Discussion Question:  Many psychologists, including Kelly and Carl Rogers, consider creativity to be an essential aspect of healthy psychological development.  Have you ever entered into an unfamiliar situation and tried to be creative in how you handled it?  Was it difficult to set aside preconceived notions about how to act, or do you find it easy to try different things in new situations?

The Role of the Psychotherapist

Kelly was first and foremost a clinical psychologist, and his writings are full of practical examples related to clinical work.  Theories are of little value unless they are rooted in the values of the psychologists using them.  Kelly considered this to be particularly true of clinical psychologists, since they are routinely dealing with clients (Kelly, 1955b).  Kelly believed that the role of the psychotherapist involves not only the training and perspectives of the therapist, but also a need to understand the client, and essential ethical considerations:

The role of the psychotherapist involves keen alertness to what the client expects from psychotherapy and the initial acceptance of a wide variety of client misperceptions of what psychotherapy is…it involves certain ethical obligations that transcend mere legal status.  (pg. 618; Kelly, 1955b)

In his typically practical style, Kelly provides lengthy lists of what psychotherapy means to the client, the client’s conceptualization of the therapist, the clinician’s conceptualization of their role, and basic approaches to revising the client’s constructs.  At the beginning of therapy, it is unlikely that the client has a good concept of what therapy is and what it can accomplish.  Nonetheless, the client has some construction of what will take place in therapy.  The complaint presented by the client says something about what he or she thinks therapy can accomplish, and some see therapy as an end in itself.  However, the reality is that therapy is a means to an end, and that end should be generating movement forward on the part of the client.  In contrast, some clients are so ready for change that the therapist must be cautious in interpreting the client’s state of mind (Kelly, 1955b).  Just as the client makes predictions about therapy, they will also have an initial conceptualization of the therapist.  They may construe the therapist as a parent, an absolver of guilt, a companion, or even a threat.  Hopefully, according to Kelly, the client may construe the therapist as a representative of reality.  In this case, the client may feel free to experiment with his or her constructs without fear of failure.  Most importantly, how the client construes the therapist will have a dramatic effect on their relationship:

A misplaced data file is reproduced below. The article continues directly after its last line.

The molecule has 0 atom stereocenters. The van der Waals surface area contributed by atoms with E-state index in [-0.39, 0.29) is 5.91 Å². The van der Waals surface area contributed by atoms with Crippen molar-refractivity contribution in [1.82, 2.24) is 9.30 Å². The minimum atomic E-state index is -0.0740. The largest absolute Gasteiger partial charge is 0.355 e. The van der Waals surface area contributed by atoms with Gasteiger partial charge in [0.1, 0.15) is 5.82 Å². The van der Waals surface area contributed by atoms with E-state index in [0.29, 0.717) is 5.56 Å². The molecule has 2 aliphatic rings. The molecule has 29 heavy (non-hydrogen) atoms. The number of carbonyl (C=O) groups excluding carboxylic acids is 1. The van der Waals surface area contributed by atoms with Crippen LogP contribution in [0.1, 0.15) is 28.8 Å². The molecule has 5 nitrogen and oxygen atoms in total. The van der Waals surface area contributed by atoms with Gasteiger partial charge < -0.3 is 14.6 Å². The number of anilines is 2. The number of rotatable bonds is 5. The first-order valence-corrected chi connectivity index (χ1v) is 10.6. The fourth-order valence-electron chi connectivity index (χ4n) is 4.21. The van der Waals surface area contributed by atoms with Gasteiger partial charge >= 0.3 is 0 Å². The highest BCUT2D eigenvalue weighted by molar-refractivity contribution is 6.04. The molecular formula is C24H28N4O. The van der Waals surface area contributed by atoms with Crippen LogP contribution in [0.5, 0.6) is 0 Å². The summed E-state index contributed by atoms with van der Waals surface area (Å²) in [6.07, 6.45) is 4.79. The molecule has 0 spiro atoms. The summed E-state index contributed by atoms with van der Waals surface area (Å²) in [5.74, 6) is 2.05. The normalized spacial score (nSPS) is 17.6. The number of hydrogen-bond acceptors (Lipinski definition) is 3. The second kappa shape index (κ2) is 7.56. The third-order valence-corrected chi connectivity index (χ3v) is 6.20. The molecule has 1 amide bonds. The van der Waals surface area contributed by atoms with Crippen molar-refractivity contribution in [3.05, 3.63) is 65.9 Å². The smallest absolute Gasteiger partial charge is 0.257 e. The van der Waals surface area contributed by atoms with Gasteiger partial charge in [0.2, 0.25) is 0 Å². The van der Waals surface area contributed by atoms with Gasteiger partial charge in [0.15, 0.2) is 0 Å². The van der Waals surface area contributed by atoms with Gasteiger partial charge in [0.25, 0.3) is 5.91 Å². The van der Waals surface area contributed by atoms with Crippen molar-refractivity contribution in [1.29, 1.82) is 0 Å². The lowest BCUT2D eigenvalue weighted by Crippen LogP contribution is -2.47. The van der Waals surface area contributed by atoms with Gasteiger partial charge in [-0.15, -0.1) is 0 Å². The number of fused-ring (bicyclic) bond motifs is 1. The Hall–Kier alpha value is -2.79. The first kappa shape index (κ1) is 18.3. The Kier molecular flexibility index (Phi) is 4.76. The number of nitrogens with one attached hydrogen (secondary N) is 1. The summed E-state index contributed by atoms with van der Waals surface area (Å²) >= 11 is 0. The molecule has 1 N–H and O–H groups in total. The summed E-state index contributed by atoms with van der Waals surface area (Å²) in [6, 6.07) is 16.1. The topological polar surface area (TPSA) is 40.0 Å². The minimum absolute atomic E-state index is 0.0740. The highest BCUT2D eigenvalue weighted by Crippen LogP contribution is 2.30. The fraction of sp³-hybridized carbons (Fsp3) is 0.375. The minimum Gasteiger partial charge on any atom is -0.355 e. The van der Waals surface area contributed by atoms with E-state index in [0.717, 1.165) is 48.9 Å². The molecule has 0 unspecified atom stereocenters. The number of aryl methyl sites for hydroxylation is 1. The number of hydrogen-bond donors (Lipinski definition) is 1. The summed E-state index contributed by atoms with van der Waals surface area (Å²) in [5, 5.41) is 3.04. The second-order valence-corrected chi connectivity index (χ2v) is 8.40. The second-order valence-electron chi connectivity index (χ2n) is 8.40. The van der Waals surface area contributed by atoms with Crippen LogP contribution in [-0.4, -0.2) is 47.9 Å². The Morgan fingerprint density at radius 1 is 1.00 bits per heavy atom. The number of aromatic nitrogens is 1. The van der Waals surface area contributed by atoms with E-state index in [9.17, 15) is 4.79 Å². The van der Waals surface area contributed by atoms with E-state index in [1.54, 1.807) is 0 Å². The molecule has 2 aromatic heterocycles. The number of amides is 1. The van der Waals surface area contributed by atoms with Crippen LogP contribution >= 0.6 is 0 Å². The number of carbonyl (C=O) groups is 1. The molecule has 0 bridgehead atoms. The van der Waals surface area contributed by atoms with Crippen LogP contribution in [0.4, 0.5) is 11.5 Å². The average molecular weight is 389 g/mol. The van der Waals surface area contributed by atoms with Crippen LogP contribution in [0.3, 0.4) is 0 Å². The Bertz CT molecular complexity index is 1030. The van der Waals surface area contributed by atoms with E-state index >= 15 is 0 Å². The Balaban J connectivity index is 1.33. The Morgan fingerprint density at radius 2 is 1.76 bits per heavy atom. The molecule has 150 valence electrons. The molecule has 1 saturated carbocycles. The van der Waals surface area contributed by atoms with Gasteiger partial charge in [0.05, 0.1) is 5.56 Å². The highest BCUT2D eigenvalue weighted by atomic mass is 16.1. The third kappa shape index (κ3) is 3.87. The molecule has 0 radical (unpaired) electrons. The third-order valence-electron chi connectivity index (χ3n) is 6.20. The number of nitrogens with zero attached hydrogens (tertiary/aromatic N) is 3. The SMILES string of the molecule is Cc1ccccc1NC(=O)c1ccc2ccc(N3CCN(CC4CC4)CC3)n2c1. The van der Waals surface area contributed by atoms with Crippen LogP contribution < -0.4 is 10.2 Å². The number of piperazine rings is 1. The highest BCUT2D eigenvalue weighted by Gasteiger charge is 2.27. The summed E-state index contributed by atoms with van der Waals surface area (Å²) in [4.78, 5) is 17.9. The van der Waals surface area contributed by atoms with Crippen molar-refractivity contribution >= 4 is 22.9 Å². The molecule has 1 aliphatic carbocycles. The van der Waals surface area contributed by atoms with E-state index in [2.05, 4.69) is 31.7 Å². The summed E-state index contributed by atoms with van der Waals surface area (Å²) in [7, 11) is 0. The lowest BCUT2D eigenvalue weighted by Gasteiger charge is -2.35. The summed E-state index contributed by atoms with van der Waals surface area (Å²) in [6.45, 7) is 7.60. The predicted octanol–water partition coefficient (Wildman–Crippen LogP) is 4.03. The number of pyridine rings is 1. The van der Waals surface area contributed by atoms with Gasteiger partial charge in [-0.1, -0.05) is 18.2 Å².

From the client’s conceptualization of psychotherapy comes the role he expects to play and the role he expects the therapist to play…He may be bitterly disappointed in the therapist’s enactment of the expected role.  He may stretch his perceptions of the therapist in order to construe him in the manner he expected to construe him rather than in the manner the therapist seeks to be construed….The client may then feel lost and insecure in the psychotherapeutic relationship.  (pg. 575; Kelly, 1955b)